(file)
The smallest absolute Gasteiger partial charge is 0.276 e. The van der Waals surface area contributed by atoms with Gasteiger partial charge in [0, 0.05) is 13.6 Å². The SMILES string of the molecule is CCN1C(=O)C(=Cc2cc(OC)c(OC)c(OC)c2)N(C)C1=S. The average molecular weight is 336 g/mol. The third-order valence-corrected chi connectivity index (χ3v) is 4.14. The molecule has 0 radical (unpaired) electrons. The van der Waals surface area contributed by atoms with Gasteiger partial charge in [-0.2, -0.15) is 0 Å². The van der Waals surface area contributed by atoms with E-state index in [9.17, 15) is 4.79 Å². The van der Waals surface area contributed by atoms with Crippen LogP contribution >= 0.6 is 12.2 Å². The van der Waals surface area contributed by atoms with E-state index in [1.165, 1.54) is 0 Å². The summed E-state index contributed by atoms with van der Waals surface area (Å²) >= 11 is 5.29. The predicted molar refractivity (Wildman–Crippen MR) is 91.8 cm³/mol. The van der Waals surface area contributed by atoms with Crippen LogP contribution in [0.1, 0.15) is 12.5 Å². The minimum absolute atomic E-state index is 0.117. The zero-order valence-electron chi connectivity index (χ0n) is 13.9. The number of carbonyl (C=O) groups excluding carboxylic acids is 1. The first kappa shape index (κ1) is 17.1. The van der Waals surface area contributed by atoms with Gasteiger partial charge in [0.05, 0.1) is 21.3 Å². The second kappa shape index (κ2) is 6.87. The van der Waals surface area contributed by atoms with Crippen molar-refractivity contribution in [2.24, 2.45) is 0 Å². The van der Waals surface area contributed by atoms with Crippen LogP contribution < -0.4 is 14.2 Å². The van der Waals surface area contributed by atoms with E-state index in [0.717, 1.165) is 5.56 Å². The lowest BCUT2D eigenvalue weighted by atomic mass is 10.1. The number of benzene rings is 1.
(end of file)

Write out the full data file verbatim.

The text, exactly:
The smallest absolute Gasteiger partial charge is 0.276 e. The van der Waals surface area contributed by atoms with Gasteiger partial charge in [0, 0.05) is 13.6 Å². The SMILES string of the molecule is CCN1C(=O)C(=Cc2cc(OC)c(OC)c(OC)c2)N(C)C1=S. The average molecular weight is 336 g/mol. The third-order valence-corrected chi connectivity index (χ3v) is 4.14. The molecule has 0 radical (unpaired) electrons. The van der Waals surface area contributed by atoms with Gasteiger partial charge in [-0.2, -0.15) is 0 Å². The van der Waals surface area contributed by atoms with E-state index in [9.17, 15) is 4.79 Å². The van der Waals surface area contributed by atoms with Crippen LogP contribution >= 0.6 is 12.2 Å². The van der Waals surface area contributed by atoms with E-state index in [1.165, 1.54) is 0 Å². The summed E-state index contributed by atoms with van der Waals surface area (Å²) >= 11 is 5.29. The predicted molar refractivity (Wildman–Crippen MR) is 91.8 cm³/mol. The van der Waals surface area contributed by atoms with Crippen LogP contribution in [0.1, 0.15) is 12.5 Å². The minimum absolute atomic E-state index is 0.117. The zero-order valence-electron chi connectivity index (χ0n) is 13.9. The number of carbonyl (C=O) groups excluding carboxylic acids is 1. The first kappa shape index (κ1) is 17.1. The van der Waals surface area contributed by atoms with Gasteiger partial charge in [0.05, 0.1) is 21.3 Å². The second kappa shape index (κ2) is 6.87. The van der Waals surface area contributed by atoms with Crippen molar-refractivity contribution in [2.24, 2.45) is 0 Å². The van der Waals surface area contributed by atoms with Crippen LogP contribution < -0.4 is 14.2 Å². The van der Waals surface area contributed by atoms with E-state index in [0.717, 1.165) is 5.56 Å². The lowest BCUT2D eigenvalue weighted by atomic mass is 10.1. The number of benzene rings is 1.